Traditional mechanisms (and in a slightly modified manner ‘new pay’ systems) have related to job evaluation schemes. A job evaluation scheme operates by allocating values to each of a series of elements (e.g. skill or responsibility) and then measuring each ‘job’ in order to arrive at an agreed ‘score’. The scores are then placed on the pay spine in relation to accepted criteria. These criteria will be formed by the interaction of two sets of relativities.
Scores will need to reflect ‘external relativities’, by which we mean the situation that appears to hold in relation to external markets and environmental conditions, and ‘internal relativities’, meaning an appearance of fairness in relation to other jobs/roles within the organisation. In the basic form these schemes introduce us to the notion of reward packages under which different elements can be rewarded in various ways.
However, these schemes fell out of favour in some respects because they are seen to ‘pay-the-job’ rather than ‘pay-the-worker’, and as such were difficult to relate to individual performance.This is clearly the simplest form of wage payment system, easily understood by both parties; it allows the development of ‘overtime’ payments for work completed in addition to the contracted hours in any given period and formed the basis of the creation of systems classed as payment by results (PBR).
We can conclude then that such payment by results systems, whilst originally crude, developed alongside the more extensive division of labour achieved by the increasing use and application of technology, ergonomics (pseudo-scientific work measurement) and mechanical production methods. These early techniques can be easily applied to such divided work because of four basic characteristics of such work:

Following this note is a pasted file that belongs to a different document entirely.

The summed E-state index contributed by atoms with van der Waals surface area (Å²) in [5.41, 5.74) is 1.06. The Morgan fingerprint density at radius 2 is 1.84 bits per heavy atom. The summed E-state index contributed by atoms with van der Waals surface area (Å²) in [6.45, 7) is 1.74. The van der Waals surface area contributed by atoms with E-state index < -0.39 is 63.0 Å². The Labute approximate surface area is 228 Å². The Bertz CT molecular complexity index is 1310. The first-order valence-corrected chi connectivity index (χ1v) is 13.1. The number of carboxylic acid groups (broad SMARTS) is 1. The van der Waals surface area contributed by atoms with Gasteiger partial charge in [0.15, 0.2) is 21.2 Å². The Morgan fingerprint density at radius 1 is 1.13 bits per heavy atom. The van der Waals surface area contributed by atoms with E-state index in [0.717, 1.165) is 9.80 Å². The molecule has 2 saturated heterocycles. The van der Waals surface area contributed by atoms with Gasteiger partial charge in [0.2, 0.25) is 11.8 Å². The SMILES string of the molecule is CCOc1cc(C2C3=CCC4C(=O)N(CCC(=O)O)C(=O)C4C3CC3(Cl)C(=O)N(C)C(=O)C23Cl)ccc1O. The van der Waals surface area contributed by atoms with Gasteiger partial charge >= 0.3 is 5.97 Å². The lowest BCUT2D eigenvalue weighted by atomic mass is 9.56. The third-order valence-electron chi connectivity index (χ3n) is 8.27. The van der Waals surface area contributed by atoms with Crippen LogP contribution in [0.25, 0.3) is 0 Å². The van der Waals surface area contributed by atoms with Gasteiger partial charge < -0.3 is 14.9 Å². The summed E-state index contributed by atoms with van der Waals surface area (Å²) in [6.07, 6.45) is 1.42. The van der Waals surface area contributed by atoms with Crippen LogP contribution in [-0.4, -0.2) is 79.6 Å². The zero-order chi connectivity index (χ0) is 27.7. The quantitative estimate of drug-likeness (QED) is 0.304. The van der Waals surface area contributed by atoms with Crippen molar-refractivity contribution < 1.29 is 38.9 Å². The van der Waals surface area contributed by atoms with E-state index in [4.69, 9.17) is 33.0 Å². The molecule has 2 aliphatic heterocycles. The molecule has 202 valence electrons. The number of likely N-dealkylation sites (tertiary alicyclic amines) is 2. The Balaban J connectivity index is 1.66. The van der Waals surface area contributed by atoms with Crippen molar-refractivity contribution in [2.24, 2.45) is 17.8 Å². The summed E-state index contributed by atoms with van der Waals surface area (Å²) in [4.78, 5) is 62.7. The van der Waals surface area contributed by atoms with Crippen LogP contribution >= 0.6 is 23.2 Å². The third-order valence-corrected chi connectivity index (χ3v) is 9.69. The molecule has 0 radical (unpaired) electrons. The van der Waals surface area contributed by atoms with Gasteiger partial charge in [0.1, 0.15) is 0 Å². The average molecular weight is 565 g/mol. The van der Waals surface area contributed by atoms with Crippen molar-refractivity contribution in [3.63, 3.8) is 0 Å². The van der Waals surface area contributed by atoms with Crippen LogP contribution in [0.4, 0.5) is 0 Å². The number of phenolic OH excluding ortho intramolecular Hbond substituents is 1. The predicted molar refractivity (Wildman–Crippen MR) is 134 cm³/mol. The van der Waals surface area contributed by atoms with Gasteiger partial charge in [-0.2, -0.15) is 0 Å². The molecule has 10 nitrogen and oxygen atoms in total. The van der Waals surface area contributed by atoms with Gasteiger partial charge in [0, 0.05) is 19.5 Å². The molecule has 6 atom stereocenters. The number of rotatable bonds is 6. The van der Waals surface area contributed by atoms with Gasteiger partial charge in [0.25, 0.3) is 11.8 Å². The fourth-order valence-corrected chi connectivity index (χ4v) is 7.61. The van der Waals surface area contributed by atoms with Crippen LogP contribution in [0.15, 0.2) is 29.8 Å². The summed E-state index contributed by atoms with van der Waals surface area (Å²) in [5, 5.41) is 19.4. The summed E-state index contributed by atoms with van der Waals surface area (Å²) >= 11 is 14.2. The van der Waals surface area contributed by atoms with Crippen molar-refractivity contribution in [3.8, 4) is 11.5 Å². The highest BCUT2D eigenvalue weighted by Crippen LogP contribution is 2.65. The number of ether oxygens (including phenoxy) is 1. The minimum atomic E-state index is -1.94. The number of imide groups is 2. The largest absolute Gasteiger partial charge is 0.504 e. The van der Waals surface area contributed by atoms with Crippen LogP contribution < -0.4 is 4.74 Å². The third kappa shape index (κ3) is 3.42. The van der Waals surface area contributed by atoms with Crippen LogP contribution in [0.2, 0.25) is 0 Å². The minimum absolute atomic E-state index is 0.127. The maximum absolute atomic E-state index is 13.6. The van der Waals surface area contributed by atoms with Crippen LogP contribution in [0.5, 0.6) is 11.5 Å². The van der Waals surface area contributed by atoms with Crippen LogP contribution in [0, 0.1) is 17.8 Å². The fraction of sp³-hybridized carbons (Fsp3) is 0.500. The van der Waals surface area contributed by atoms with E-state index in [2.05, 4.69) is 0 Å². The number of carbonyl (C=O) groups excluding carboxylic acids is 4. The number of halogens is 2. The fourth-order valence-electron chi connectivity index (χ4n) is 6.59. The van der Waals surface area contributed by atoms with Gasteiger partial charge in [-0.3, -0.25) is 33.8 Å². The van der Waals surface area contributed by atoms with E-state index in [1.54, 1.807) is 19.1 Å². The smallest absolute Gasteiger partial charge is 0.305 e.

The simplistic assumptions underlying these and other PBR systems are twofold. Firstly, workers are motivated to increase performance (work harder) by money, and secondly, any increases in output will result in equivalent increases in wages. The schemes are intended to be self-financing and designed to reduce ‘wasteful activity’ in that they can be used to redesign the labour process. Whilst such schemes now enjoy less popularity than they have in previous decades, there is still evidence that they are used in relation to specific groups of workers.
Table shows that while there has been an overall decline in the application of PBR techniques, the decline is not as marked as some proponents of ‘new pay’ (see below) would argue. The heart of this debate suggests that such schemes can be seen as various techniques designed to act upon worker motivation and as such provide incentives for an individual t reassess the wage/effort bargain.
Percentage of employees receiving PBR
In order to assess the effectiveness, validity and reliability of such arguments we need to consider the underlying assumptions in a little more detail.